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Originally published October 30 2015

Gun control is incredibly popular among people who live under tyranny and oppression... don't they get it?

by J. D. Heyes

(NaturalNews) To most Americans, it is unfathomable to think about living under a government that has banned guns. To them, the ability to provide for their own defense is one of the most important personal decisions they can make.

That's why they don't understand how people living in other countries, especially nations filled with violence, can tolerate a government that denies them the right to protect themselves from bad people with firearms. As they see it, the one thing that prevents a bad guy with a gun from doing harm is a good guy with a gun. In America, 99.999999 percent of the more than 80 million gun owners are good guys and gals who don't hurt anyone but are ready and willing to defend themselves and others from harm.

These same Americans really shake their heads in disbelief when an American newspaper takes the position that, as the country becomes inundated with more and more immigrants from countries whose governments don't allow personal ownership of firearms, eventually there will be enough support in America to repeal the Second Amendment.

Enter The Washington Post, whose editorial board has never seen a gun law or gun ban they didn't like. That would explain why they would give voice to an obviously liberal UCLA professor who is confident that mass immigration from the Third World will destroy the power of the National Rifle Association and the Second Amendment as foreigners with no cultural connection to or education about our founding and culture pour into the country.

Mass immigration will destroy America

"Support for, and opposition to, gun control is closely associated with several demographic characteristics, including race, level of education and whether one lives in a city. Nearly all are trending forcefully against the NRA," author and UCLA professor Adam Winkler writes. "The core of the NRA's support comes from white, rural and relatively less educated voters. This demographic is currently influential in politics but clearly on the wane. While the decline of white, rural, less educated Americans is generally well known, less often recognized is what this means for gun legislation."

The concept Winkler discusses relies on the U.S. government following policies that encourage mass immigration that continually rises and is never reduced. Thus serves to disenfranchise voters who don't share liberal progressives' view on the Second Amendment, and the trend could lead to disarming such voters in the future, especially those who lean conservative Republican.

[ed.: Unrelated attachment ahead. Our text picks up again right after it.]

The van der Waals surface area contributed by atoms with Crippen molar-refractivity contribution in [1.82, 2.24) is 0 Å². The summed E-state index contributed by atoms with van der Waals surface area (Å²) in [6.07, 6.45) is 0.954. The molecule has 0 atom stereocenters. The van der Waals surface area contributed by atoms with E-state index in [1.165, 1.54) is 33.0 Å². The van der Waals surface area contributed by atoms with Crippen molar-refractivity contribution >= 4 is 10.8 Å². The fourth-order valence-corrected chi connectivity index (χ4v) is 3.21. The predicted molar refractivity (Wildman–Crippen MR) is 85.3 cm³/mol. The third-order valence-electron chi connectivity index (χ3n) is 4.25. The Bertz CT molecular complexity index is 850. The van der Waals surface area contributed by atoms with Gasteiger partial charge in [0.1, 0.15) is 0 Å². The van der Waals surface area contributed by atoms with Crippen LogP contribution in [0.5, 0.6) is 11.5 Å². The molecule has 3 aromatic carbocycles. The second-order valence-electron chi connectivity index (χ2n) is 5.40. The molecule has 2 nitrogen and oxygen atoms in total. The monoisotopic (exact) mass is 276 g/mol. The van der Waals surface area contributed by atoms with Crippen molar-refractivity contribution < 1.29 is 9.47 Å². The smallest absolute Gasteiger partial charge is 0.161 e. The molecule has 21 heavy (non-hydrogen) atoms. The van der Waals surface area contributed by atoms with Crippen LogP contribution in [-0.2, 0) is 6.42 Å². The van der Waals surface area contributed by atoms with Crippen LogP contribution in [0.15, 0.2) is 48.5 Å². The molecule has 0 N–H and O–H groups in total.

The millions of migrants the government essentially imports each year will eventually tip the scales against the NRA and gun owners at the ballot box and could even drive an effort to repeal the Second Amendment, as Winkler notes:

Polls show that whites tend to favor gun rights over gun control by a significant margin (57 percent to 40 percent). Yet whites, who comprise 63 percent of the population today, won't be in the majority for long. Racial minorities are soon to be a majority, and they are the nation's strongest supporters of strict gun laws.

The fastest-growing minority group in America is Latinos. Between 2000 and 2010, the nation's Latino population grew by 43 percent. Hispanics, which make up 17 percent of the population today, are expected to grow to 30 percent of the population in the coming decades.

Not just gun owners

There are problems with Winkler's assessment, and they are problems that only a progressive would never see or would conveniently ignore.

First, for the foreseeable future, there are enough gun owners and gun rights supporters combined (if you consider all demographics including whites, Hispanics, Asians, and blacks) to beat back the presumed Democratic nominee, Hillary Clinton, who recently praised Australia's gun ban and confiscation.

Second, and perhaps even more importantly, a wave of immigrants who have no connection to U.S. culture and no incentive or desire to learn it not only threaten the Second Amendment but all constitutional rights. If, as Winkler says, many of these people come from nations where there is strict gun control, they also come from nations where there is strict government control; they are used to governments that are very authoritarian, where individual rights are whatever the government says they are.

In the end, it won't just be gun-owning Americans losing their constitutional rights; it will be all of us.

As an aside, if anyone is serious about understanding the threat that is uncontrolled mass immigration, take a look at the chaos unfolding in Europe.

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